During the initial development phase it was found that, aside from bulk measurement, platinum was not the best material for electrodes in a flow-through cell. However, stainless steel worked perfectly. The measuring cell still needed to be insulated, however, insulation alone was not sufficient. Active thermostating was required to achieve a temperature stability of better than 0.01 °C. That stability was measured with a thermocouple, and recorded on the Labograph. Later on, with more sophisticated tools the stability was determined to be better than 0.001 °C.

Even after all of this hard work, the initial system baseline stability was still not good enough. As it turned out, several components of the IC system needed to be thermally stabilized. Additionally, the different brand of HPLC pump was not optimal for the development of the Metrohm ion chromatograph.

The Metrohm 690 Ion Chromatograph.

The first decision was to put the conductivity detector project to the side, and start building an ion chromatograph. Thus, the first Metrohm IC (the 690 Ion Chromatograph) was developed. The 690 IC consisted of: a foam polymer housing for perfect thermal insulation, the electronic and detector block, as well as a pulse dampener, a sample injector, and separation column. All capillary connections consisted of HPLC capillaries at the time (made from stainless steel). The inadequate HPLC pump was replaced and upgraded with a Metrohm IC Pump, and the Labograph was almost immediately followed by an integrator, which completed the IC system.

Despite the general consensus in the 1980s that ion chromatography was only robust while using metal-free instruments, Metrohm was able to run anion, cation, and ion-exclusion chromatography on stainless steel-based systems. Even determinations of heavy metals were performed without issues.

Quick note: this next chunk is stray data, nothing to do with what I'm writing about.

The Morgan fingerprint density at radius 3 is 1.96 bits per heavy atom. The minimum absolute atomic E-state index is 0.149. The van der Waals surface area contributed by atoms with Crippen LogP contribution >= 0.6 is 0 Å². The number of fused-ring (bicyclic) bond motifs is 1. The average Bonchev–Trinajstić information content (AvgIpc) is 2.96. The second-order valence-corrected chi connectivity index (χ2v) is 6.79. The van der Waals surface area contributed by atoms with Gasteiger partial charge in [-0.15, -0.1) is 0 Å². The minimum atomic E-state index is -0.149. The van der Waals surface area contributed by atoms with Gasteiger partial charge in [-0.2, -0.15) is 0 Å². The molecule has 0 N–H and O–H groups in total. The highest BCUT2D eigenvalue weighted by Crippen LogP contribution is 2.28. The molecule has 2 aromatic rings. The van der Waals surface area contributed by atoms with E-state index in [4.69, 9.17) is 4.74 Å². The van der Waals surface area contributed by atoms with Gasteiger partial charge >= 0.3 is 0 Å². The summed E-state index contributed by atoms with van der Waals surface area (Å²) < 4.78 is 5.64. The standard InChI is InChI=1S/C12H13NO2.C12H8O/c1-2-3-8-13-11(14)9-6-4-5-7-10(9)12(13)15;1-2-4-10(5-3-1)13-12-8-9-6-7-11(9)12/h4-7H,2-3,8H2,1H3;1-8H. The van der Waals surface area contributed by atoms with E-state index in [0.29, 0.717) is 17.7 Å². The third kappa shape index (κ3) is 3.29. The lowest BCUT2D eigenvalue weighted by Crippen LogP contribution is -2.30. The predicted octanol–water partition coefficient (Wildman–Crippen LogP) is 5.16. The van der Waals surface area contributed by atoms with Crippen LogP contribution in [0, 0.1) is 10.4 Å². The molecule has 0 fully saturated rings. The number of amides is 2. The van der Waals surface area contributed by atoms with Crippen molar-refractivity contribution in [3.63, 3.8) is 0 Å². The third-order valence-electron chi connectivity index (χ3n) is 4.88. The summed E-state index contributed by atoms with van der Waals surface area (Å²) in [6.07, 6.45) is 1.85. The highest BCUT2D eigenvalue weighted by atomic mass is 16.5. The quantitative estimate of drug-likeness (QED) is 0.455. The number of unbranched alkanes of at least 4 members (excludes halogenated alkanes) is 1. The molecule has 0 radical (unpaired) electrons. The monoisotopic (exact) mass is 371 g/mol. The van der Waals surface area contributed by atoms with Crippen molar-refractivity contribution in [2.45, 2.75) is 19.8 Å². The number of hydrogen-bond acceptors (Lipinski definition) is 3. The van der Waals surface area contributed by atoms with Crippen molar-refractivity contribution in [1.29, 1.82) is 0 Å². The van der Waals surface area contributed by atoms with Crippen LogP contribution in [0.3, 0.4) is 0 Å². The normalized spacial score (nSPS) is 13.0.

Conductivity detection with «electronic suppression»

A drawback of non-suppressed IC is the relatively high inherent baseline noise, due to high conductivity levels from the mobile phase. Parameters which add to this baseline noise include temperature induced fluctuations, pump noise, and electronic noise.

The temperature influence on baseline noise was minimized thanks to the near perfect thermal stabilization of the detector. The quality of the high pressure pump is important to stabilize the baseline, however, under standard running conditions it does not add much to the baseline noise. Finally, after optimizing these points, it was clear that the electronic noise was the most important parameter on which to focus. Each electronic component influences temperature fluctuations and also adds some amount of noise.

Internal view of the Metrohm 690 IC. The conductivity detector is highlighted.

The thermostated detector block consisted of an aluminum block for thermostating, a built-in measuring cell, and an electronic preamplifier. This preamplifier guaranteed that the measured analog conductivity signal was insensitive to external fields when guided to the main electronics.

Auto Zero function for background compensation purposes during measurement.

The Auto Zero function measured the actual conductivity at initialization of the function and was subtracted from the signal throughout the chromatogram. This can be called background compensation. The «electronic suppression» designation is given due to an electronic setup which additionally reduced the electronic noise. The idea behind this is as simple as it was effective. The electronics were set to measure the actual conductivity signal as well as the measured background conductivity through two parallel paths with identical electronic components. Subtraction of the two signals was done just prior to the output to the external A/D converter. Under an assumption that the same components should add the same noise and exhibit similar thermal behavior, both signals are influenced in the same manner. Therefore, the noise level was minimized even further.